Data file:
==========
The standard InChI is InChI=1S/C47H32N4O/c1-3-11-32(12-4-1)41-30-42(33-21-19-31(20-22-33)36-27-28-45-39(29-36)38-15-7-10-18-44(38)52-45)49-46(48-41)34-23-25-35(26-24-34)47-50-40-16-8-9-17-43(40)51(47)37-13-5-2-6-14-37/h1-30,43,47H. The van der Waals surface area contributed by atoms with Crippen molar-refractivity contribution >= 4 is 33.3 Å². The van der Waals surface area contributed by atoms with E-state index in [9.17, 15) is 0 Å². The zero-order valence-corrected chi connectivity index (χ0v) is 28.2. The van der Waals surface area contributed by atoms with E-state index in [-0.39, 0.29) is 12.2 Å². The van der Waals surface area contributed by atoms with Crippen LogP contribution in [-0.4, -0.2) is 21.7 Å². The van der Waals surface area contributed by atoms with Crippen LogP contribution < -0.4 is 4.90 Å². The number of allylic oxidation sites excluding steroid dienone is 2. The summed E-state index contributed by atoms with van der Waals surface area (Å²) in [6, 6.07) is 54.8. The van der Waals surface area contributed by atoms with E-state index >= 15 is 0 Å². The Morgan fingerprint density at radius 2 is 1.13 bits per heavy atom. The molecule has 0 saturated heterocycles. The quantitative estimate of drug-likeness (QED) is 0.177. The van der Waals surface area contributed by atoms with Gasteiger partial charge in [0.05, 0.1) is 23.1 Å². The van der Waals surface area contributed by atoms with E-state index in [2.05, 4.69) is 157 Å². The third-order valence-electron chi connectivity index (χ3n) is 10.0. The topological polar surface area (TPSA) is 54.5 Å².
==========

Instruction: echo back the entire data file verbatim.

The standard InChI is InChI=1S/C47H32N4O/c1-3-11-32(12-4-1)41-30-42(33-21-19-31(20-22-33)36-27-28-45-39(29-36)38-15-7-10-18-44(38)52-45)49-46(48-41)34-23-25-35(26-24-34)47-50-40-16-8-9-17-43(40)51(47)37-13-5-2-6-14-37/h1-30,43,47H. The van der Waals surface area contributed by atoms with Crippen molar-refractivity contribution >= 4 is 33.3 Å². The van der Waals surface area contributed by atoms with E-state index in [9.17, 15) is 0 Å². The zero-order valence-corrected chi connectivity index (χ0v) is 28.2. The van der Waals surface area contributed by atoms with E-state index in [-0.39, 0.29) is 12.2 Å². The van der Waals surface area contributed by atoms with Crippen LogP contribution in [-0.4, -0.2) is 21.7 Å². The van der Waals surface area contributed by atoms with Crippen LogP contribution < -0.4 is 4.90 Å². The number of allylic oxidation sites excluding steroid dienone is 2. The summed E-state index contributed by atoms with van der Waals surface area (Å²) in [6, 6.07) is 54.8. The van der Waals surface area contributed by atoms with E-state index >= 15 is 0 Å². The Morgan fingerprint density at radius 2 is 1.13 bits per heavy atom. The molecule has 0 saturated heterocycles. The quantitative estimate of drug-likeness (QED) is 0.177. The van der Waals surface area contributed by atoms with Gasteiger partial charge in [0.05, 0.1) is 23.1 Å². The van der Waals surface area contributed by atoms with E-state index in [2.05, 4.69) is 157 Å². The third-order valence-electron chi connectivity index (χ3n) is 10.0. The topological polar surface area (TPSA) is 54.5 Å².